BP said the cost of dealing with its oil spill in the Gulf of Mexico had risen to $8 billion as the oil giant prepared to release the findings of an internal probe into the causes of the disaster.
BP published figures on Friday which showed that since it capped the well on July 15, it had spent around $90 million a day, in line with the spend rate while the well was gushing over 60,000 barrels per day into the sea.
Analysts had expected that BP's costs would fall off sharply after the well was sealed for good by drilling a relief well into the base of the blown out well and pumping it full of concrete.
However, a successful effort to install a temporary cap on the well delayed work on the relief well, which BP said on Friday was now likely to be completed in Mid September.
After this, the armada of rigs and ships, some of which cost $1 million a day to operate, working at the drill site can be stood down.
"Until it's killed for good, you can't move the kit away," one BP source said.
However, BP also indicated that there had been no major uptick in the amount of money being handed out to those affected by the spill, under the new independent compensation system, established in a deal with the White House.
On average, since Aug. 23, the Gulf Coast Claims Facility, a $20 billion fund headed by former government pay Czar Ken Feinberg, paid out around $3.5 million per day, broadly in line with the amount paid before BP handed over responsibility for administering claims.
Some investors had feared Feinberg could take a more generous approach to paying out damages.
BP shares traded slight higher in London and closed higher in New York trading Thursday.
BP is also preparing to issue a report on the findings of an internal probe into events on the Deepwater Horizon drilling rig, which exploded and sunk, leading to the oil spill.
BP declined to say when the report will be concluded or published but insiders said it could be released as early as next week.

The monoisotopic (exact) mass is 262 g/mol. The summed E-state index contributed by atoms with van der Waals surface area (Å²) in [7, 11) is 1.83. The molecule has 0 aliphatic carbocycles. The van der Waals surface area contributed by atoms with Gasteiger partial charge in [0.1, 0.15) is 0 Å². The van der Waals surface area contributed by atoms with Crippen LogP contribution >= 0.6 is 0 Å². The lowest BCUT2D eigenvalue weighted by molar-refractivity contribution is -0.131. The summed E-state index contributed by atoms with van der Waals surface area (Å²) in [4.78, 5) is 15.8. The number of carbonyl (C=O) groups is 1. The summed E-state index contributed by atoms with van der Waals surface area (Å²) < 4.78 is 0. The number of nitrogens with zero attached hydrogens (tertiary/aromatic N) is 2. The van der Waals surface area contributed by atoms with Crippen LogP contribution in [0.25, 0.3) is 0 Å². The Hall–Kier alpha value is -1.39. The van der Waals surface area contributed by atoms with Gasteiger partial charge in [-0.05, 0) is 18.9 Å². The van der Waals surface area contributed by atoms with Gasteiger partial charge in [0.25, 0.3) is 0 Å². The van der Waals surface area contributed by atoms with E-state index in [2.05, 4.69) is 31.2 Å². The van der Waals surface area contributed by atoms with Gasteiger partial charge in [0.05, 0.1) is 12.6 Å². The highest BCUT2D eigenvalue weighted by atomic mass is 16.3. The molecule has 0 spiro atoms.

The investigation was led by BP's head of safety and operations, Mark Bly.
BP said Bly was acting in an "independent" capacity, seeking the truth, rather than aiming to bolster the company's position in legal disputes with the government and the other parties involved in the accident.
U.S. politicians have already criticized the terms of the BP probe as being too marrow.
Some media reports citing leaks of parts of the probe say lower level employees will be blamed for making mistakes that contributed to the blast.
This could be seen as an attempt by BP to deflect criticism of top management and company culture — something BP was accused of doing after a blast at its Texas City refinery in 2005, which killed 15 workers.
Shortly after the blast BP sacked junior employees for breaking company operating procedures which it said contributed to the deaths.
A later investigation by safety regulator the Chemical Safety Board blamed more institutional flaws including BP's culture of cost cutting.
BP critics in Washington will also check the report to see if Donald Vidrine, BP's "company man" or senior representative, on the rig, which was owned and operated by drilling contractor Transocean, contributed to the report.
Vidrine has declined at least twice to appear before a Coast Guard-Interior Department panel investigating the disaster, citing medical complaints, so any contribution from him could be interpreted negatively on Capitol Hill.
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